Next Monday, the Feast of St. Benedict, I’ll be renewing my vows at the early morning Mass at my parish church. This has become an annual event. I first asked my pastor—I guess this is seven years ago now—if I might renew them privately with him: show up early; go to Confession; renew; go to Mass. But when I arrived that morning, he suggested that I make my renewal at the Mass itself, right after the Gospel. His idea was that it would not only make it more of a ceremony for me, but that it would also offer the congregation a model of lay committed life. He was right on both counts. There’s something about making the vows publicly, particularly at the Eucharist, that gives the renewal a solemnity more proper to the occasion than a private ceremony would afford. And it does indeed give the congregation something to think about. Even though Fr. Tom explains what I’m about to do, at first they’re not quite sure what’s going on. But as they listen closely to the vow formula, it dawns on them, and after Mass I’m swamped with congratulations and questions (“What was that you just did up there?”), so I get to do my elevator speech on St. Benedict, The Rule, monasticism, oblation, and, of course, Mt. Saviour.
So, in preparation for next Monday, I’ve been doing somewhat of a vocation retreat this week; reflecting on where Benedictine life has brought me thus far; listening for where it’s telling me to go. And otherwise just getting back to basics, part of which has been reading a wonderful book called Seeking God – The Way of St. Benedict by Esther de Waal. It seems to be a classic—or should be—so I suspect many of you are already familiar with it. But it was new to me (Brother Luke steered me toward it when I was at the monastery in May), and has provided exactly the mixture of wise reflection and fresh insight I was hoping for. An early standout: in her chapter on “The Invitation” and specifically in her exploration of the Benedictine vocation as an extraordinary call to utterly ordinary people, she quotes Thomas Merton from something written at the very beginning of his monastic life where he talks about “that concern with doing ordinary things quietly and perfectly for the glory of God which is the beauty of the pure Benedictine life.” I think that “…quietly…perfectly…” may be my mantra for the coming year.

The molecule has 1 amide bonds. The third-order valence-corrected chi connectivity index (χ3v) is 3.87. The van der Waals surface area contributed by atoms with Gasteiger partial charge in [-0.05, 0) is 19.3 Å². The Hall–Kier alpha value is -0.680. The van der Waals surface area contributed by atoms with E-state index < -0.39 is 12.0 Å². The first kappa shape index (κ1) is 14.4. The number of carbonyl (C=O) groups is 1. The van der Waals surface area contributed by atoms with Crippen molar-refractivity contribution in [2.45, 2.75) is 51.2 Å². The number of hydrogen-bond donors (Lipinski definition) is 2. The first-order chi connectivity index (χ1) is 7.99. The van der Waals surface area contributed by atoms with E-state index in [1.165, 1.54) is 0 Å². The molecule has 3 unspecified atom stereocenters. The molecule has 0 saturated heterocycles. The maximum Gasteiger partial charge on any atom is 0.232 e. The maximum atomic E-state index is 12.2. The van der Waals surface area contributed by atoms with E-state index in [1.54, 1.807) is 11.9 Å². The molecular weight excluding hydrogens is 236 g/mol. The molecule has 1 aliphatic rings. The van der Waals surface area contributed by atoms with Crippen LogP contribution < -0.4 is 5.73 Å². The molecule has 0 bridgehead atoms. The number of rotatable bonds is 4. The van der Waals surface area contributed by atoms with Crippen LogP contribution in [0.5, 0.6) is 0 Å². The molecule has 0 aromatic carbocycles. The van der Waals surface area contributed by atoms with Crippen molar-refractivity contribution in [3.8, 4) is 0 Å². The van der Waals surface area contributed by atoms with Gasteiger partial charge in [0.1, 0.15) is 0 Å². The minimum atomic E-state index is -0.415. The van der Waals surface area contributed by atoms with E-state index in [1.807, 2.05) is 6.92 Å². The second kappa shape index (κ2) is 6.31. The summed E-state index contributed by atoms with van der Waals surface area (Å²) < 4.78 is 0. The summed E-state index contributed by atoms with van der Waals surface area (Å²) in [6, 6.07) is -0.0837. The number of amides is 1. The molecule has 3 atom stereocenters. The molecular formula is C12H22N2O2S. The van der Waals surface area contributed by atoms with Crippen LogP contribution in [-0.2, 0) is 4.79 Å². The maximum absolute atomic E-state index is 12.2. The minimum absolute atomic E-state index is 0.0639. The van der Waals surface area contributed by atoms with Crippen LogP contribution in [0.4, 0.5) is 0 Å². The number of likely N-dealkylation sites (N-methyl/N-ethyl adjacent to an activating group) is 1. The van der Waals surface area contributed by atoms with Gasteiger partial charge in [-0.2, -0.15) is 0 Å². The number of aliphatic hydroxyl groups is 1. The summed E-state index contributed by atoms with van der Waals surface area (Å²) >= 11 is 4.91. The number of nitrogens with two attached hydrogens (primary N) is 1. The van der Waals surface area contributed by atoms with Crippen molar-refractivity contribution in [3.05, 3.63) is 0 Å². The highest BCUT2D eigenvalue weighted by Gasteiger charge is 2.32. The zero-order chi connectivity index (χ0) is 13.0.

I remember at last year’s Renewal Mass (as you can see, in my mind it’s taken over the whole liturgy), as the time drew near for me to go up on the altar, my heart started pounding and, as I actually made my vows, my voice was shaking. I didn’t quite get it at first. I thought that, since I had been renewing annually for some years now, that it should be, by no means pro forma, but certainly not feel like steering a Piper Cub into a Category 5 hurricane. Looking back, it seemed I was infinitely calmer at my initial profession. And that’s when it hit me: I was getting more and more nervous year by year because I was more and more aware of what exactly I was promising; more aware of what it means to live a life according to The Rule; more aware of what it means to live a life according to the Gospel. And it can be daunting. Overwhelming. Which Benedict knew and addresses with reassurance, encouragement, and fatherly love throughout The Rule, most reassuringly for me in Chapter 4, in which he lists the seventy-four good works we’re supposed to be dedicating ourselves to. At the beginning I usually feel like I’m doing alright (“Oh, I do that one.” “Oh, I kind of do that one.” “Oh, I actually do that one a lot.”), but by the time I hit Number 73, I’m pretty much ready to throw in the monastic towel. And that’s when Benedict hits us with Number 74: “And finally, never despair of God’s mercy.”
And I never will.
Happy Feast, everyone! God bless.
2 thoughts on “Vows”
I’m not an oblate , but have always felt close to God at Mt Savior . Thanks for your reflections I enjoy reading them.
Hello, many years ago I was talking to Br. James Cronin about oblations and Vows, He stated t me empathically there is not VOWS only a promise..